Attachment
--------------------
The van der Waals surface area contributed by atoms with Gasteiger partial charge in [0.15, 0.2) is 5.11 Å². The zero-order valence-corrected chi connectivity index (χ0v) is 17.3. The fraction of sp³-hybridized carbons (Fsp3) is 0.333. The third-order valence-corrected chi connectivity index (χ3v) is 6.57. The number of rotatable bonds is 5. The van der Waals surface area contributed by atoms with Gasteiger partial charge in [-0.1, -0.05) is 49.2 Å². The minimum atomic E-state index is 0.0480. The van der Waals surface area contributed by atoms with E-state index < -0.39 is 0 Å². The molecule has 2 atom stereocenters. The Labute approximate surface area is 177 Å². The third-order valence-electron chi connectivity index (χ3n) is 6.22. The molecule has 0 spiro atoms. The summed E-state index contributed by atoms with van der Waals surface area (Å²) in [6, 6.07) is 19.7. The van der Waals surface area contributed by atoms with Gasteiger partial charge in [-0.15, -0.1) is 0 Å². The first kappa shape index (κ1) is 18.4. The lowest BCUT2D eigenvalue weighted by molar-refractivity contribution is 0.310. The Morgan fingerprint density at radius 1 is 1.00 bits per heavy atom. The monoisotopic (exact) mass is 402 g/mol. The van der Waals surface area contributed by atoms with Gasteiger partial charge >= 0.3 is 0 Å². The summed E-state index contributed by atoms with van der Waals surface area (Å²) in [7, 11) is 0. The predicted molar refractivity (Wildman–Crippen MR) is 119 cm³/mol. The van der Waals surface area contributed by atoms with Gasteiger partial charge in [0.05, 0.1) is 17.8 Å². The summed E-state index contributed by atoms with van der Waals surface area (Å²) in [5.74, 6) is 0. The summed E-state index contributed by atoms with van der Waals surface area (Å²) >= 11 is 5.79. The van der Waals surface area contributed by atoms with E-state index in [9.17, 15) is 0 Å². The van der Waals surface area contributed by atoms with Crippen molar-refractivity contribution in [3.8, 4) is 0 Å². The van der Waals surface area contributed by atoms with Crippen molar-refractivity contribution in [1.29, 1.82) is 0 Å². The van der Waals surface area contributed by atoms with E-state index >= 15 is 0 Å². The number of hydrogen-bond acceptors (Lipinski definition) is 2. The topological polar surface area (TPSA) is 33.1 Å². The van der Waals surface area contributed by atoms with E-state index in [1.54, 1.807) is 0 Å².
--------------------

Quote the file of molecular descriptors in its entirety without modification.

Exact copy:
The van der Waals surface area contributed by atoms with Gasteiger partial charge in [0.15, 0.2) is 5.11 Å². The zero-order valence-corrected chi connectivity index (χ0v) is 17.3. The fraction of sp³-hybridized carbons (Fsp3) is 0.333. The third-order valence-corrected chi connectivity index (χ3v) is 6.57. The number of rotatable bonds is 5. The van der Waals surface area contributed by atoms with Gasteiger partial charge in [-0.1, -0.05) is 49.2 Å². The minimum atomic E-state index is 0.0480. The van der Waals surface area contributed by atoms with E-state index < -0.39 is 0 Å². The molecule has 2 atom stereocenters. The Labute approximate surface area is 177 Å². The third-order valence-electron chi connectivity index (χ3n) is 6.22. The molecule has 0 spiro atoms. The summed E-state index contributed by atoms with van der Waals surface area (Å²) in [6, 6.07) is 19.7. The van der Waals surface area contributed by atoms with Gasteiger partial charge in [-0.15, -0.1) is 0 Å². The first kappa shape index (κ1) is 18.4. The lowest BCUT2D eigenvalue weighted by molar-refractivity contribution is 0.310. The Morgan fingerprint density at radius 1 is 1.00 bits per heavy atom. The monoisotopic (exact) mass is 402 g/mol. The van der Waals surface area contributed by atoms with Gasteiger partial charge >= 0.3 is 0 Å². The summed E-state index contributed by atoms with van der Waals surface area (Å²) in [7, 11) is 0. The predicted molar refractivity (Wildman–Crippen MR) is 119 cm³/mol. The van der Waals surface area contributed by atoms with Gasteiger partial charge in [0.05, 0.1) is 17.8 Å². The summed E-state index contributed by atoms with van der Waals surface area (Å²) in [5.74, 6) is 0. The summed E-state index contributed by atoms with van der Waals surface area (Å²) >= 11 is 5.79. The van der Waals surface area contributed by atoms with E-state index in [9.17, 15) is 0 Å². The van der Waals surface area contributed by atoms with Crippen molar-refractivity contribution in [3.8, 4) is 0 Å². The van der Waals surface area contributed by atoms with Crippen molar-refractivity contribution in [1.29, 1.82) is 0 Å². The van der Waals surface area contributed by atoms with E-state index >= 15 is 0 Å². The number of hydrogen-bond acceptors (Lipinski definition) is 2. The topological polar surface area (TPSA) is 33.1 Å². The van der Waals surface area contributed by atoms with E-state index in [1.54, 1.807) is 0 Å².